Alaïa Spring 2023 Ready-to-Wear Collection

Pieter Mulier invited people into the unfinished space that will be the new Alaia store in Faubourg Saint-Honoré – an architectural work in progress that he saw as the perfect reflection for the feeling of his third collection: “something raw and something elegant at the same time.”

It crackled with energy; the models collectively channel a modern take on the Glamazonian power of female physicality that originated in this house in the 80s. As if to emphasize that it’s about dressing the body he’s talking about, Mulier started with layered bodysuits in almost transparent stretch silk, the first with a single nipple “piercing” in the form of a trompe-l’œil pearl.

What followed unfolded in all manner of sophisticated twists of draping, wrapping, ruching and knotting, interspersed with the kind of anatomical knitted bodysuits that are an Alaia marvel. Eyes fell on the shoes: long-haired boots cinched with huge metal bracelets on cubed lucite heels; black lacquer stiletto heels in the shape of a naked woman’s legs. Mulier has an instinct for the extreme accessory that resonates with today’s thirst for the surreal. photos of Stephanie Seymour and Naomi Campbell wearing them, so we pulled them from the archives and redid them.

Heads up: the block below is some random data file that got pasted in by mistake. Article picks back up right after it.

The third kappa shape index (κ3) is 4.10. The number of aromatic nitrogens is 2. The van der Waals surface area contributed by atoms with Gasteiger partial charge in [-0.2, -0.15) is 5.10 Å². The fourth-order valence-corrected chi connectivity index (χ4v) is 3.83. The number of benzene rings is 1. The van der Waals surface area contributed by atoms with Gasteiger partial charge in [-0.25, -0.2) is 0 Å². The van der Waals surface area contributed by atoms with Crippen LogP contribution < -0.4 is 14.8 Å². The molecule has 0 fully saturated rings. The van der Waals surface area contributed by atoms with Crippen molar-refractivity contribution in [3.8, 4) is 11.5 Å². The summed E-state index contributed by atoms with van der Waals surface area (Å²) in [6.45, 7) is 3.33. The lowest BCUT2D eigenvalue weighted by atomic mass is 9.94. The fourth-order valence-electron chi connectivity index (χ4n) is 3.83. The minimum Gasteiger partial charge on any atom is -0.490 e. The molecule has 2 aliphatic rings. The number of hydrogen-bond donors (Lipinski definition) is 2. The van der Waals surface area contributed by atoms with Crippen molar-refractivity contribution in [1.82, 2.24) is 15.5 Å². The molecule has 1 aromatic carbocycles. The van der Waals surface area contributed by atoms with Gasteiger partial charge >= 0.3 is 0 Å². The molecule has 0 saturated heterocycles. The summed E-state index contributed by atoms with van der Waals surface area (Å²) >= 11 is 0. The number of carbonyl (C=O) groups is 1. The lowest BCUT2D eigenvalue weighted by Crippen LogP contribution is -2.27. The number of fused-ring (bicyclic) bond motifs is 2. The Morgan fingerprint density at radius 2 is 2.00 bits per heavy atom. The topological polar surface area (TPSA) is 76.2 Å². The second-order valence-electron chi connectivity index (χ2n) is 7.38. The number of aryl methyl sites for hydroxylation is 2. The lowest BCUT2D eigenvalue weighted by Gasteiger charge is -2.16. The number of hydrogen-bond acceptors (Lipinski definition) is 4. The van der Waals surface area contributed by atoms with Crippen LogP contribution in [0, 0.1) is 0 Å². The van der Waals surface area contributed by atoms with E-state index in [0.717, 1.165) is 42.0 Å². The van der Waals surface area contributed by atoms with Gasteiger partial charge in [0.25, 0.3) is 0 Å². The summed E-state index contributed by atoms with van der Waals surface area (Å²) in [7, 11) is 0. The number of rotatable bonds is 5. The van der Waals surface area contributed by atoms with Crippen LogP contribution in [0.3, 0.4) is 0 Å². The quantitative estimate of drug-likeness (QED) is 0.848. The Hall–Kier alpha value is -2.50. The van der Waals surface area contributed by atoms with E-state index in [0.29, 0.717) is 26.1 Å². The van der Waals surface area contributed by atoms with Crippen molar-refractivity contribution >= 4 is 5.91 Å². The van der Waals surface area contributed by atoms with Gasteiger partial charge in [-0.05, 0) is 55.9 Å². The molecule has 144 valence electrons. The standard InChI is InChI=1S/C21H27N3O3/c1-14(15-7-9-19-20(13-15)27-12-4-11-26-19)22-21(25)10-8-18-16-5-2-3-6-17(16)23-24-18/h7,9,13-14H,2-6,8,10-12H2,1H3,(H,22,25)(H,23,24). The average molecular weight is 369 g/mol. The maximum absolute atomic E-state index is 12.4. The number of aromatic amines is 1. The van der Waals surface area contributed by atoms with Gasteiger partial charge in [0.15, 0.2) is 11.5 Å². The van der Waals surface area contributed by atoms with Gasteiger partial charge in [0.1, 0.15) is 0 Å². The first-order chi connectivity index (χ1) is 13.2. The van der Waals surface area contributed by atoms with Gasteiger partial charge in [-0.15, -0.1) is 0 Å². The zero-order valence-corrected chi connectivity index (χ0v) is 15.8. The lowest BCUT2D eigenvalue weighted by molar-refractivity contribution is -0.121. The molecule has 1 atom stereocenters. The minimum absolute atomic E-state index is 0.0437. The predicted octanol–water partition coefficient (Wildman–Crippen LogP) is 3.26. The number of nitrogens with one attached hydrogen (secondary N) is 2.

Mulier said he never had the chance to explore draping at his old jobs (at Christian Dior and Calvin Klein), but if it was ever an ambition, he’s come to the right place. Alaia is made up of people who have a spectacular and nuanced repertoire of technical skills that allow Mulier to model ideas in 3D; to craft dresses that rely on asymmetry, gathering at the hips, suspension and the North African influences that Alaia has used as a source of innovation.

Mulier said he had been “obsessed with a show from 1984, which not many people know about, because Azzedine basically draped viscose, and also draped leather”. In imitating the latter – leather and shearling – he left the edges raw and invented a version of perforated black leather – almost like sequins – to make a rough-edged t-shirt and a little skirt that Tina Turner would have worked at most.

The trick was to make the complex almost spontaneous. There were wrap dresses made from single lengths of boiled cashmere. “The idea was that it’s like a scarf. It’s part of traditional Tunisian clothing – they make it out of cotton – and Azzedine was obsessed with it,” Mulier said. “So I said, let’s make curtains, as simple as possible.” But he added, nodding to his team in white coats. “Very simple, but it’s not that simple.”

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